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Rain not likely to help foliage forecast

Tuesday, September 25, 2007 | 9:00 p.m. CDT; updated 5:12 a.m. CDT, Friday, July 18, 2008
A few yellow leaves can be seen in this tree in Nifong Park in Columbia.

COLUMBIA — After a long wait, rain finally fell on Columbia on Tuesday. Unfortunately, though, it wasn’t enough to change the drab forecast for this fall’s foliage or help pull Boone County out of a moderate drought.

As of 9 p.m. Tuesday, 0.54 inches had been collected at Sanborn Field. The forecast for the rest of the week doesn’t promise much more.

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Even if Boone County sees a little bit more rain during the next two weeks, it’s unlikely that the chance of seeing vibrant, colorful leaves this fall will improve because of all the warm, dry weather the area’s had over the past few months.

“If we get one rain today, it’s not really going to have an effect,” said Josh Stevens, a resource forester for the Missouri Department of Conservation. “What we need is ample weekly sustained rainfall. Basically prolonged rain.”

The best conditions for those vivid orange, red and purple leaves is a mild, late-summer drought followed by sunny days and cool weather, said MU forestry professor Steve Pallardy. Daily temperatures need to have highs in the 60s and lows in the 40s.

Because Columbia and the surrounding areas are already down 8 inches on yearly precipitation, the trees in the area are stressed. The rule of thumb, Pallardy said, is that one inch of rain means wet soil 4 inches deep. For the foliage forecast to change, he said the trees would need a couple of inches of rain at least.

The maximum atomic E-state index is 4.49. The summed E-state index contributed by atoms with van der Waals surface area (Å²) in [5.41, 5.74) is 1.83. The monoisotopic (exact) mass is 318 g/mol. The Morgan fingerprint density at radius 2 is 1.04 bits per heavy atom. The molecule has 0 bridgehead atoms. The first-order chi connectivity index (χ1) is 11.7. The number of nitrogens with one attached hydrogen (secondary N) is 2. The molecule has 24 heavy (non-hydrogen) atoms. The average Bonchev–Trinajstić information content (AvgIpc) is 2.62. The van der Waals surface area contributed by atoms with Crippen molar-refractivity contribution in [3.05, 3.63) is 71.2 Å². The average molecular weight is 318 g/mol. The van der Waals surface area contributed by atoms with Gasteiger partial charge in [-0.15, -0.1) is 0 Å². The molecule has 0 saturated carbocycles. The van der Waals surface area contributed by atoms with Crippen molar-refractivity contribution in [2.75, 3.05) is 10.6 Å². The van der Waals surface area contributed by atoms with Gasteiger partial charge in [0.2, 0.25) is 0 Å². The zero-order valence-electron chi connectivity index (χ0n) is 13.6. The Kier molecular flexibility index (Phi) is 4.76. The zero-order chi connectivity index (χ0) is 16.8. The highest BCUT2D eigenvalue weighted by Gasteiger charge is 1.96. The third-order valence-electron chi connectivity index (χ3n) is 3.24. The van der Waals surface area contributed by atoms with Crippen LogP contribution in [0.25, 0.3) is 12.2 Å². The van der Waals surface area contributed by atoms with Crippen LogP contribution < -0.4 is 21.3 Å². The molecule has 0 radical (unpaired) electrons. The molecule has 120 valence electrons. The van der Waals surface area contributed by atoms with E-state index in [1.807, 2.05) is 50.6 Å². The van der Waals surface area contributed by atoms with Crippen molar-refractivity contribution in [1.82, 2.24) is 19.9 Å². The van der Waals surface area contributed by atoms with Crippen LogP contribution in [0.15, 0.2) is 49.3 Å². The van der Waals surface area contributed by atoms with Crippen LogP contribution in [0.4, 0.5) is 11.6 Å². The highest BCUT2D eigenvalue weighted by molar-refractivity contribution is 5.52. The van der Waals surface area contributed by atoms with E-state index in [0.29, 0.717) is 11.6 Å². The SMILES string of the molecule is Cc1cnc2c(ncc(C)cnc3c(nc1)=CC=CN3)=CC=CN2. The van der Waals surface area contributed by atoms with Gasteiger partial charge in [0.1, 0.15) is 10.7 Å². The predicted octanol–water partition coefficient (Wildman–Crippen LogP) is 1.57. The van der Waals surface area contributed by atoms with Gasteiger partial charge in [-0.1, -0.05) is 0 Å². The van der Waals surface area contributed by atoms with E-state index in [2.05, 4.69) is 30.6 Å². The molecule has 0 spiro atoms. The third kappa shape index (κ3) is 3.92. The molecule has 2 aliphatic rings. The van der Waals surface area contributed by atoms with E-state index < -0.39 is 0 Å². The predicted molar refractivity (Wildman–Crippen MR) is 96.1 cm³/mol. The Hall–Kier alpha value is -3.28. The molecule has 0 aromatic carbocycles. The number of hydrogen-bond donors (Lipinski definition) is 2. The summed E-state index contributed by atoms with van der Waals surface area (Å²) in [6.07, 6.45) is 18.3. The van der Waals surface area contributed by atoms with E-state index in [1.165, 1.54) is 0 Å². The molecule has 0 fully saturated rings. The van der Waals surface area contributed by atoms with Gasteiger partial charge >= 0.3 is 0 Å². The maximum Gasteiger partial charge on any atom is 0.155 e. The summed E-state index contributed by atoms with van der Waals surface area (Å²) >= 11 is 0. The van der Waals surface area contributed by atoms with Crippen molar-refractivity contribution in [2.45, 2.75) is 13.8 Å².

That’s why one quick shower, like the one early Tuesday afternoon, won’t change things.

“It’s just not enough to do that,” Pallardy said. “Every little bit helps ... but in terms of the long-term impact, it’s very small.”

Like the summer, the prolonged fall forecast is expected to be warm and dry, said Tony Lupo, an associate professor of atmospheric science at MU. Lupo said that because of La Niña weather patterns, or cold sea surface water in the Pacific Ocean, Missouri is also likely to move into a warm winter.

“There’s a chance the temperature’s going to be warmer than normal in the next three months,” said James Kramper, warning coordinator meteorologist for the National Weather Service's St. Louis office. “But precipitation could go either way.”

While Columbia might not be able to host colorful leaves in its own backyard this year, not all hope is lost at seeing some. The best place to enjoy foliage, Pallardy said, would be the hilly area near the Missouri River, which offers better views to see whatever color there may be in the distance.

“Just keep your fingers crossed for rain,” he said.


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